Gurukrishna Wellness along with leading Rehabilitation & Ayurvedic Centers
is doing treatment in Single Event Multilevel Lever Arm Restoration and Anti Spasticity Surgery
multi-level rehabilitative surgery to correct lever arm dysfunction and spasticity
From as early as 3000 BC, Kerala had established itself as a major spice trade centre. Kerala had direct contact across the Arabian Sea with all the major Red Sea ports and the Mediterranean ports as well as extending to ports in the Far East. The spice trade between Kerala and much of the world was one of the main drivers of the world economy. For much of history, ports in Kerala were the busiest (Muziris) among all trade and travel routes in the history of the world.
The culture of Kerala is a synthesis of Aryan and Dravidian cultures, developed and mixed for centuries, under influences from other parts of India and abroad. It is defined by its antiquity and the organic continuity sustained by the Malayali people. Modern Kerala society took shape owing to migrations from different parts of India throughout Classical Antiquity. Kerala trace its non-prehistoric cultural genesis to its membership (around the 3rd century CE) in a vaguely defined historical region known as Thamizhagom — a land defined by a common Tamil culture and encompassing the Chera, Chola, and Pandya kingdoms. At that time, the music, dance, language, and Sangam (a vast corpus of Tamil literature composed between 1,500–2,000 years ago) found in Kerala were all similar to that found in the rest of Thamizhagom (today's Tamil Nadu). The culture of Kerala evolved through the Sanskritization of Dravidian ethos, revivalism of religious movements and reform movements against caste discrimination. Kerala showcases a culture unique to itself developed through accommodation, acculturation and assimilation of various faculties of civilized lifestyle.
The Chera dynasty also known as Kerala Putras, Cera was an ancient dynasty in India,
ruling over an area corresponding to modern-day western Tamil Nadu and Kerala.
Together with the Chola and the Pandyas, it formed the three principal warring Iron Age kingdoms of southern
India in the early centuries of the Common Era.
By the early centuries of the Common Era, civil society and statehood under the Cheras were developed in present day western Tamil Nadu. The location of the Chera capital is generally assumed to be at modern Karur (identified with the Korura of Ptolemy). The Chera kingdom later extended to the plains of Kerala, the Palghat gap, along the river Perar and occupied land between the river Perar and river Periyar, creating two harbor towns, Tondi (Tyndis) and Muciri (Muziris), where the Roman trade settlements flourished.
Kerala, a state situated on the tropical Malabar Coast of southwestern India, is one of the most popular tourist destinations in the country. Ashtamudi Lake in Kollam is Named as one of the ten paradises of the world by National Geographic Traveler, Kerala is famous especially for its ecotourism initiatives and beautiful Backwaters in Kollam Its unique culture and traditions, coupled with its varied demography, have made Kerala one of the most popular tourist destinations in the world. Growing at a rate of 13.31%, the tourism industry is a major contributor to the state's economy.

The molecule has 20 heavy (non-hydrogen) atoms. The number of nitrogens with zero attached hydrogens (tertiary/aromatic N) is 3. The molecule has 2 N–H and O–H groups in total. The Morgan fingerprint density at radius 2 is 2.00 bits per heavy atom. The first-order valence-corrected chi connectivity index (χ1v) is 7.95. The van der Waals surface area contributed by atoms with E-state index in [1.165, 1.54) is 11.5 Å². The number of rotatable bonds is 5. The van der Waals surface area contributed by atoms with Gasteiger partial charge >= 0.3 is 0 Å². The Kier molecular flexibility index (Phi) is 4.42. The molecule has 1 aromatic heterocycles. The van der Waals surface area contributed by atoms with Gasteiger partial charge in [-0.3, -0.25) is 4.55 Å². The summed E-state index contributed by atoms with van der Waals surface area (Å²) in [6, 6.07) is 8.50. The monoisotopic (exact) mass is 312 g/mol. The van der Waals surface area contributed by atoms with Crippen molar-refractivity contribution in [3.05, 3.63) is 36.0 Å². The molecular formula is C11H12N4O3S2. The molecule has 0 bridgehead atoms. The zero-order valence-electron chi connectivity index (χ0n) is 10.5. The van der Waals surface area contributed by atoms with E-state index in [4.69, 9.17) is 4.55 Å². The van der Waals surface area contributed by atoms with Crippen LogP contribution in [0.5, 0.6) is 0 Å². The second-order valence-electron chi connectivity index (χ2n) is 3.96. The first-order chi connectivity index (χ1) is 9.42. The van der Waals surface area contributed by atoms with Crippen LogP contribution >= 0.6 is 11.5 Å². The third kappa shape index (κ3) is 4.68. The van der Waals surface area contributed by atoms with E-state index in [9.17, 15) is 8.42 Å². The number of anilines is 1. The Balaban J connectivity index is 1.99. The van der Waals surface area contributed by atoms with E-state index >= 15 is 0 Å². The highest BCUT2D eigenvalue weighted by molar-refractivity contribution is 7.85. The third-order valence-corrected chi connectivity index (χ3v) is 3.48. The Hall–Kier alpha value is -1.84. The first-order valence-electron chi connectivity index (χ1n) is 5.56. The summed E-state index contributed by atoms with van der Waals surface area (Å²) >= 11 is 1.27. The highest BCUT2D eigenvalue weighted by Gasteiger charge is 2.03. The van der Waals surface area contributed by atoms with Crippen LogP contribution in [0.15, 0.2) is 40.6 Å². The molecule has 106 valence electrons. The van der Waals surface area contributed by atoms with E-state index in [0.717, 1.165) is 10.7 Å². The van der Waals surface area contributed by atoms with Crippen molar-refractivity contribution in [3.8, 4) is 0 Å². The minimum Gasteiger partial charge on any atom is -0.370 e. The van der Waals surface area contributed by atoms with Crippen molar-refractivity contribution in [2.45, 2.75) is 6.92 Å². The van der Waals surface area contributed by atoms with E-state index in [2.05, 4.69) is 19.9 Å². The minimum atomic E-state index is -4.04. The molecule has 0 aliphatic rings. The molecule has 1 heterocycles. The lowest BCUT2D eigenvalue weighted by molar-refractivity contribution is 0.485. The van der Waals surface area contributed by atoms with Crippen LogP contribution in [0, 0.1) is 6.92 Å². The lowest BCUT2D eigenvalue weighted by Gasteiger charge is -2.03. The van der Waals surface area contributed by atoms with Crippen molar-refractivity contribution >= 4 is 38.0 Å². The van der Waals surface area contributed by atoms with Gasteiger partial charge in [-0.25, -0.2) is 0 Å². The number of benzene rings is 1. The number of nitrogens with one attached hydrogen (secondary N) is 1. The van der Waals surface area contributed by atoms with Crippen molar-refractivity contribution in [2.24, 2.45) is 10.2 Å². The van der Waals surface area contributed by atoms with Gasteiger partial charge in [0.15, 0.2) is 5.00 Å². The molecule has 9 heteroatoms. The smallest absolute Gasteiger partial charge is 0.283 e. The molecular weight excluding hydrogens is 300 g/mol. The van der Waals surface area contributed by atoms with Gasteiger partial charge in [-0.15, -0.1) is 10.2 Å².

According to Hindu mythology, the lands of Kerala were recovered from the sea by the axe-wielding warrior sage Parasurama,
6th avatar of Vishnu, hence Kerala is also called Parasurama Kshetram ("The Land of Parasurama").
Parasurama threw his axe across the sea, and the water receded as far as it reached. According to legend,
this new area of land extended from Gokarna to Kanyakumari. Consensus among scientific geographers agrees
that a substantial portion of this area was under the sea in ancient times. The land which rose from sea was
filled with salt and unsuitable for habitation so Parasurama invoked the Snake King Vasuki, who spat holy poison
and converted the soil into fertile lush green land. Out of respect, Vasuki and all snakes were appointed as protectors
and guardians of the land. The legend later expanded, and found literary expression in the 17th or 18th century with
Keralolpathi, which traces the origin of aspects of early Kerala society, such as land tenure and administration,
to the story of Parasurama. In medieval times Kuttuvan may have emulated the Parasurama tradition by throwing his spear
into the sea to symbolize his lordship over it. Another much earlier Puranic character associated with Kerala is Mahabali,
an Asura and a prototypical king of justice, who ruled the earth from Kerala. He won the war against the Devas,
driving them into exile. The Devas pleaded before Lord Vishnu, who took his fifth incarnation as Vamana and pushed